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Ultrasound Device Invented at Johns Hopkins Now in Clinical Use

Ultrasound Device Invented at Johns Hopkins Now in Clinical Use

Ultrasound imaging systems can help clinicians guide tools like needles toward targets inside the body. However, the images are two-dimensional, requiring continual adjustments of both the ultrasound probe and the needle during procedures such as biopsies, anesthesia and ablations.

The Johns Hopkins Hospital and the National Institutes of Health Clinical Center are now using Clear Guide ONE, a device that calculates a needle’s trajectory, helping clinicians reach a target on the first try.

A prototype was created in 2009 by computer scientist and engineer Emad Boctor and postdoctoral fellow Philipp Stolka in Boctor’s Medical UltraSound Imaging and Intervention Collaboration (MUSiiC) lab. They affixed two small cameras to the ultrasound probe, creating stereo images that work with computer software to show the needle’s path and target on a live ultrasound image.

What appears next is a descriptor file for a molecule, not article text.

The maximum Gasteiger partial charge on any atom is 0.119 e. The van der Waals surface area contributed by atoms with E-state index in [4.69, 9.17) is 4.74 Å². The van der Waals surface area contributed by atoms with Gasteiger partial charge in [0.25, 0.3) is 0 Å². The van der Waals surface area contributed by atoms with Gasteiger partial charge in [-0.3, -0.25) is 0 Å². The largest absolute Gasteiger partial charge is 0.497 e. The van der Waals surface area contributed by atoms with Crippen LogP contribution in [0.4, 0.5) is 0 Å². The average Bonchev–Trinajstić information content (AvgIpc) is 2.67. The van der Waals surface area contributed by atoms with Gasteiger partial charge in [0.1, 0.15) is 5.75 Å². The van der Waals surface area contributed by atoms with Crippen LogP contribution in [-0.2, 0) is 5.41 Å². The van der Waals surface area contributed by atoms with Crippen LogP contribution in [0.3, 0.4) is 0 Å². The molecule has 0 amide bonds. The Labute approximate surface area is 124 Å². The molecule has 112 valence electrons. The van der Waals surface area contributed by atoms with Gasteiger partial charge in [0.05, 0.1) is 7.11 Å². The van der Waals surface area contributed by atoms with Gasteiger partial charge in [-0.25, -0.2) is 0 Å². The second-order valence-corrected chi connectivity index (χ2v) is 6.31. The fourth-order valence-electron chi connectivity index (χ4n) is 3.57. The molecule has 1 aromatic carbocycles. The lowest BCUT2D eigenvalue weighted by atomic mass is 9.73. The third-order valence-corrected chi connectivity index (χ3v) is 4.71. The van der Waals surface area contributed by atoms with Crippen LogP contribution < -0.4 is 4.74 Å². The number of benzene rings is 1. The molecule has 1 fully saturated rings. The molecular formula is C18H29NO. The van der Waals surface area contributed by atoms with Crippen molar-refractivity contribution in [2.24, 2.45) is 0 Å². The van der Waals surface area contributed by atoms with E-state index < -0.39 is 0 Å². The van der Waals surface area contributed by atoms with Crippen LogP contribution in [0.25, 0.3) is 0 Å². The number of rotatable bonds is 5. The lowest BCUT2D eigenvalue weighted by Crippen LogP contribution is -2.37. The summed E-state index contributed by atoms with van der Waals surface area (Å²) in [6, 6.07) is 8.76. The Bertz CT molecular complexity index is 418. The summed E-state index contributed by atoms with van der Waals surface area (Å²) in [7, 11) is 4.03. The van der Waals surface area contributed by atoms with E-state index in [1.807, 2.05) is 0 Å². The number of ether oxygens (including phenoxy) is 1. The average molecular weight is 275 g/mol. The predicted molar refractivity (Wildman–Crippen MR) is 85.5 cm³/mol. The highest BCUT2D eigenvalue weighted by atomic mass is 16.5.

Fine-tuning took place at Clear Guide Medical, the private company co-founded by Boctor, Stolka, computer science professor Greg Hager and CEO Dorothee Heisenberg. Support came from grants and from FastForward, the Johns Hopkins Technology Ventures accelerator. In 2014, the company won clearance to market the device from the Food and Drug Administration and its Canadian and European equivalents.   

Early in 2016, the FDA cleared a second generation of the technology, which allows pre-acquired CT images to move in concert with the ultrasound, creating 3-D navigation.

Meanwhile, Boctor continues to pursue innovations in his MUSiiC lab. One would use ultrasound energy to test fetal brain health. Another would use imaging to guide infertility treatment procedures.

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